Aseel chickens, sometimes called Asil chickens, are an ancient breed that originated in India. The first birds came to Europe in the 1840s, while the American Poultry Association’ recognized them as a separate breed only in 1981.
In the past, highly aggressive roosters were kept for cockfighting, but that has changed over time. Nowadays, most people worldwide keep them as ornamental birds and consider them the most vital existing game birds.
Aseel chicken (Asil, Azeel, Asli)
|Origin||Pakistan and India|
|Rarity||Critical (pure-breed chickens are incredibly rare)|
|Varieties||Pure Assel breed, Amroha, Chitta, Bhaingam, Kagar, Kulang, Kilimooku, Heera, Lasani, Yarkin, Madras, Mushka, Mianwali, Parrot beak, Peela, Reza, Teekar, Thai, Shamo, Sindhi|
|Climate tolerance||All climates, particularly heat tolerant|
|Care level||Free range but bears confinement well when special care is included|
|Height||Cocks – 24 to 26 inches (61 – 66 cm)Hens – 20 to 22 inches (51 – 56 cm)|
|Standard weight||Cock – 6.60 to 13 pounds (3 – 6 kg)Hen – 5.50 to 6.60 pounds (2.5 – 3 kg)|
|Reza weight||Cock – 4 to 6 pounds (1.8 – 2.7 kg)Hen – 3 to 5 pounds (1.35 – 2.25 kg)|
|Bantam weight||Cock – 2.4 pounds (1.1 kg)Hen – 2 pounds (900 g)|
|Feather color||White, red spangled, Pyle, duckwing, brown, blue-breasted red, black-breasted red, and black|
|Skin color||White or yellow|
|Comb type||Sizable, pea|
|Leg type||Clean, without feathers or feathered, depending on the variety|
|Purpose||Meat and cock-fighting in the pastMeat, pets, and ornamental poultry nowadays|
|Egg size||Small to medium|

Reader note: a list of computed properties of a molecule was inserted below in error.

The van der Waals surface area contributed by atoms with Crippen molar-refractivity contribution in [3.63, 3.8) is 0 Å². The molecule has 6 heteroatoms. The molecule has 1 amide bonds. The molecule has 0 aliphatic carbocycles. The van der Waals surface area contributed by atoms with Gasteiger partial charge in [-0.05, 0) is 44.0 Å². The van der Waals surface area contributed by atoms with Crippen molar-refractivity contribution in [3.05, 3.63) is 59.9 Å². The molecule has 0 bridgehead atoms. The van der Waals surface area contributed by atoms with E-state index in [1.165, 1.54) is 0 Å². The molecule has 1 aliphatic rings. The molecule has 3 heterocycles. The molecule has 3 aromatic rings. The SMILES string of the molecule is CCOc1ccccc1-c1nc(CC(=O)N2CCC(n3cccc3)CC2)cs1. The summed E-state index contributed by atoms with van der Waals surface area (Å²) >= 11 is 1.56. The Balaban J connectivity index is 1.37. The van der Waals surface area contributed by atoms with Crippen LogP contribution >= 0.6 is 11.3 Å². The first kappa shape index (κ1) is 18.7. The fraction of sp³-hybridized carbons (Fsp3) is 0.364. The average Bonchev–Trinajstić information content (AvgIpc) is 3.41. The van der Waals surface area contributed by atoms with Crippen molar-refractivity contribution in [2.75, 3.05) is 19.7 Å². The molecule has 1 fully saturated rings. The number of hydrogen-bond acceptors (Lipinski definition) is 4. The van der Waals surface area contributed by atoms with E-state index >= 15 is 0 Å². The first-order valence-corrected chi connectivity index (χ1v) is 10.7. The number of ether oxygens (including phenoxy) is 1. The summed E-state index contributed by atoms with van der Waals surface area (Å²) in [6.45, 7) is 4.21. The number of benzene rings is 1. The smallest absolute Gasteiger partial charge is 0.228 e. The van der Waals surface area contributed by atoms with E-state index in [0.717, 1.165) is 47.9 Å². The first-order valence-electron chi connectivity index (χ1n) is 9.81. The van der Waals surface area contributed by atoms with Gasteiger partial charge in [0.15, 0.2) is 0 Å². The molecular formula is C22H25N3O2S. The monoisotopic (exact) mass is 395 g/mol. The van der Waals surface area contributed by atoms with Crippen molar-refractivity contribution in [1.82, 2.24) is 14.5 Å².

|Egg color||White, cream, tinted, and light brown|
|Annual egg production||6 to 40|
|Flying ability||Not very flighty but can fly when needed|
|Temperament||Friendly with humans but highly aggressive with other birds. They are intelligent and quiet but difficult to keep in flocks|
|Achieving full size||9 to 10 months|
|Start of egg production||5 to 6 months|
|Beginning of the meat harvest||27 to 50 weeks|
Once you start researching, you can discover a long and rich history behind unique Aseel chickens. Still, it is practically impossible to precisely determine the period of their appearance on the historical scene.
Many experts believe the breed was created thousands of years ago, making it one of the oldest worldwide. The first document describing these chickens and their fights is the Codes of Manu, dating between 1280 and 900 BC.
It was an Indian document, but there was no note of whether the breed initially occurred in India or on the territory of modern-day Pakistan.
The breed name meant THOROUGHBRED or PURE in Arabic and HIGH CASTE or HIGH-BORN in Hindi. Such a name was a sign of deep respect, although its primary purpose was cockfighting.
The first Aseel chickens came to Britain around 1847, while Dr. H.P. Clarke brought them to the US from Lucknow, India, in 1887. The arrival of new birds to American soil was organized again when Dr. D.S. Newill imported several chickens directly from India in 1931.